Society and Class Quotes Page 3
How we cite our quotes:
If we exert ourselves, I think we shall not be long in want of allies. (32.37)
Mrs. Elton’s "we" is something that Emma wants no part of! The idea of establishing oneself as the patroness of a town is pretty condescending, but it’s also a role that Emma silently assumed was her own!
I am a great advocate for timidity—and I am sure one does not often meet with it.—But in those who are at all inferior, it is extremely prepossessing. (33.7)
Mrs. Elton becomes the mouthpiece for every stereotypical narrow-minded comment that rich people could make about their "inferiors." Of course, as Emma is quick to point out (if only to herself), Mrs. Elton isn’t all that rich herself.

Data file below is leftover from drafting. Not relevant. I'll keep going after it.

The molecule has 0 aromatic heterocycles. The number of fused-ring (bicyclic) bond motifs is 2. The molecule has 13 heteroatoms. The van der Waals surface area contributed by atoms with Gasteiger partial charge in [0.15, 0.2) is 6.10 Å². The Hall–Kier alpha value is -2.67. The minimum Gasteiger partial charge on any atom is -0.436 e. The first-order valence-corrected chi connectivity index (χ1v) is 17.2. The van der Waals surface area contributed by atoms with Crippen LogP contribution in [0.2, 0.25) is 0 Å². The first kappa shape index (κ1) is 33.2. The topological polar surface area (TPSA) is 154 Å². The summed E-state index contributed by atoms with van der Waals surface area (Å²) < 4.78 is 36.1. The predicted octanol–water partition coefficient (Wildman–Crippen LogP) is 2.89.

The change on Mrs. Elton's side soon afterwards appeared, and she was left in peace—neither forced to be the very particular friend of Mrs. Elton, nor, under Mrs. Elton's guidance, the very active patroness of Jane Fairfax, and only sharing with others in a general way, in knowing what was felt, what was meditated, what was done. (33.12)
Two things: one, that social friendships are just that – purely social interactions (without much feeling involved); two, that the social world of Highbury seems to have a general knowledge base of its own. You don’t have to be involved in an event to know all about it.